(Super. Ct. Nos. 09F08165, 09F01377)
The opinion of the court was delivered by: Raye , P. J.
California Rules of Court, rule 8.1115(a), prohibits courts and parties from citing or relying on opinions not certified for publication or ordered published, except as specified by rule 8.1115(b). This opinion has not been certified for publication or ordered published for purposes of rule 8.1115.
A jury convicted defendant Dante Prentice of two residential burglaries, evading a peace officer, evading a peace officer by driving in the opposite direction of traffic, and assault with a deadly weapon on a peace officer. On appeal, he claims the trial court erred by failing to instruct sua sponte on the lesser related offense of accessory after the fact and in not staying the sentence for evading a peace officer by driving in the opposite direction of traffic. The People concede that the sentence should have been stayed.
We accept the People's concession and shall modify the judgment to stay execution of sentence for evading a peace officer by driving in the opposite direction of traffic. We conclude the trial court had no sua sponte duty to instruct on an uncharged, lesser related offense; indeed, the court could not give such an instruction without the consent of the prosecutor. We shall affirm the judgment as modified.
BACKGROUND The Estacio Residence Burglaries
Pamela Estacio had been acquainted with defendant for seven or eight years at the time of trial. Their relationship was close and affectionate. He referred to her as "Grandma." Over the years, defendant had visited Estacio at her residence numerous times; the most recent visit had been approximately five days prior to the first burglary of her home.
At around 10:00 a.m. on October 28, 2009, Estacio saw defendant walking down the street near her home. Estacio pulled over to say hello and to ask defendant when he would visit her again. When defendant asked Estacio what time she would return home, she replied that she would be back at noon. Defendant never visited Estacio, and she did not see him again until the first day of trial.
Estacio returned home within 15 minutes, well before the noon hour, to find that someone had broken the window to her grandson's bedroom and stolen a video game console and its attachments, video games, athletic hats, and a small amount of jewelry. The burglar had broken the sliding pane of a two-pane window, creating room to reach through the break in the glass and bend, then remove, the interior window lock.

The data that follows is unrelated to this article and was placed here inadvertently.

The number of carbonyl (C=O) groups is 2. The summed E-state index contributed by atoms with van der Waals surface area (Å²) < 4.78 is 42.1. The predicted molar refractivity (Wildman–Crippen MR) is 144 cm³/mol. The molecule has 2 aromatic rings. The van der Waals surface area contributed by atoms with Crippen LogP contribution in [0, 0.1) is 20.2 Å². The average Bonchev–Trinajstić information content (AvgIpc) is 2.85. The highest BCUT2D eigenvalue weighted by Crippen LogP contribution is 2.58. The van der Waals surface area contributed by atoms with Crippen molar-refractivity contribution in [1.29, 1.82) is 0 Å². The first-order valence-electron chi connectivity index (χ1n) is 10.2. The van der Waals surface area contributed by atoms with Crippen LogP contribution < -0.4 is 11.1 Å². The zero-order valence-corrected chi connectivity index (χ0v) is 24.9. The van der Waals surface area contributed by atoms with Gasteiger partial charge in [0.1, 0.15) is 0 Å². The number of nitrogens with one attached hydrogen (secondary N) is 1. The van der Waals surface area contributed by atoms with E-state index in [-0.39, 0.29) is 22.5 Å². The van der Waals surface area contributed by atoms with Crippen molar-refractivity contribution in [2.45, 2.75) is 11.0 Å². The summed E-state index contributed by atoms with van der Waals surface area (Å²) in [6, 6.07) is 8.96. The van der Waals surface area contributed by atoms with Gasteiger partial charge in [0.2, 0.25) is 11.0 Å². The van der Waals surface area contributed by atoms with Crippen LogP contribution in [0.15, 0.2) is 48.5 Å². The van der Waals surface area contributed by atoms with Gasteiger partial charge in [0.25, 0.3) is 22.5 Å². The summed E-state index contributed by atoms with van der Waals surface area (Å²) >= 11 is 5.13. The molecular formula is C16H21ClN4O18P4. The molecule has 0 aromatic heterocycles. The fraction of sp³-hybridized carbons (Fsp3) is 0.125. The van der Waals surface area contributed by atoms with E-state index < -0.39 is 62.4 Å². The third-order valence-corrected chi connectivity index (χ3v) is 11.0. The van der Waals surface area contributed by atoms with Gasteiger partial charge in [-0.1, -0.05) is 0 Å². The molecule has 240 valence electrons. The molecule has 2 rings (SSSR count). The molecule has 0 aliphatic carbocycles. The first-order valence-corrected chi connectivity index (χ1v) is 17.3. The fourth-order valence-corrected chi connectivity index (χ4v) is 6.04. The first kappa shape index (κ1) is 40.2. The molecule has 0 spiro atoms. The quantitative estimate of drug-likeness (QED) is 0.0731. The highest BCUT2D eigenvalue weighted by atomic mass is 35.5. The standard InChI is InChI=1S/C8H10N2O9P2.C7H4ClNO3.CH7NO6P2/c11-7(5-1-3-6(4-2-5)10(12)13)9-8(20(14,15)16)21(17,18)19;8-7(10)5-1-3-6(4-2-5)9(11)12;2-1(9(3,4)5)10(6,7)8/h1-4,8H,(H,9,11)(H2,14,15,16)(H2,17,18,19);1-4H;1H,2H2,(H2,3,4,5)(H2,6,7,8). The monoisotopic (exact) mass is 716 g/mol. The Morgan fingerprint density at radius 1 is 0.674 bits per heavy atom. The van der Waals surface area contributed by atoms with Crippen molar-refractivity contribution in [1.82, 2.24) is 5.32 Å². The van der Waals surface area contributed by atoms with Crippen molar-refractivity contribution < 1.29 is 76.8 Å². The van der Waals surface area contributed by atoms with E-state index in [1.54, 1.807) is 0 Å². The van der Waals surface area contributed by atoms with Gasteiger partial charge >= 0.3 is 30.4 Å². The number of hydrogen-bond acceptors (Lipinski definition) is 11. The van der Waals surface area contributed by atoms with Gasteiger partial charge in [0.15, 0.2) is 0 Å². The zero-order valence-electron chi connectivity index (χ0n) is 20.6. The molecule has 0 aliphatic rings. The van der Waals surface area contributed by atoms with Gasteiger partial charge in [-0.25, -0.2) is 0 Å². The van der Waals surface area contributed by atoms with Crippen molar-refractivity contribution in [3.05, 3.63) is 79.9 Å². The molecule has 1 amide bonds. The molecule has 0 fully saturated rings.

On November 3, 2009, Estacio left her home around 9:50 a.m. or 10:50 a.m. to pick up her granddaughter from school. Her house is situated in a cul-de-sac on a narrow street. As she was leaving her home, a vehicle drove up from behind and sped very quickly past her car. Because the vehicle was traveling so quickly she noticed only that it was a blue Chrysler, the people in the car were black, and there appeared to be people in the front and back seats. Estacio was away from her home for approximately 40 or 45 minutes.
Estacio returned home with her granddaughter and parked her car in the garage. She attempted to enter the house through the door between the garage and the house but found the door locked. Because she does not lock that door, she ordered her granddaughter out of the garage for her safety. Estacio entered the home, retrieved the cordless telephone, hurried back out, and called the police.
When a sheriff's deputy arrived and Estacio reentered the home, she noticed it had been burglarized again and in the same manner as the October 28, 2009, burglary. The burglar entered her granddaughter's bedroom by breaking the sliding pane of a two-pane window, reaching in, and accessing the window's interior lock to gain entry; the lock had been taken off and thrown to the ground. The burglar had stolen a box of blank checks, prescription medication, and a pack of cigarettes. As Estacio described to the deputy the car she had seen, her granddaughter said it sounded like a car defendant or his brother drove.
November 3, 2009, Burglary of the Wharry Residence
Ira Wharry did not know defendant prior to November 3, 2009. He left his home around 9:30 a.m. and returned about 11:00 a.m. to find that his home had been burglarized. The point of entry was a window in Wharry's home office. The burglar had removed the screen to a two-pane ...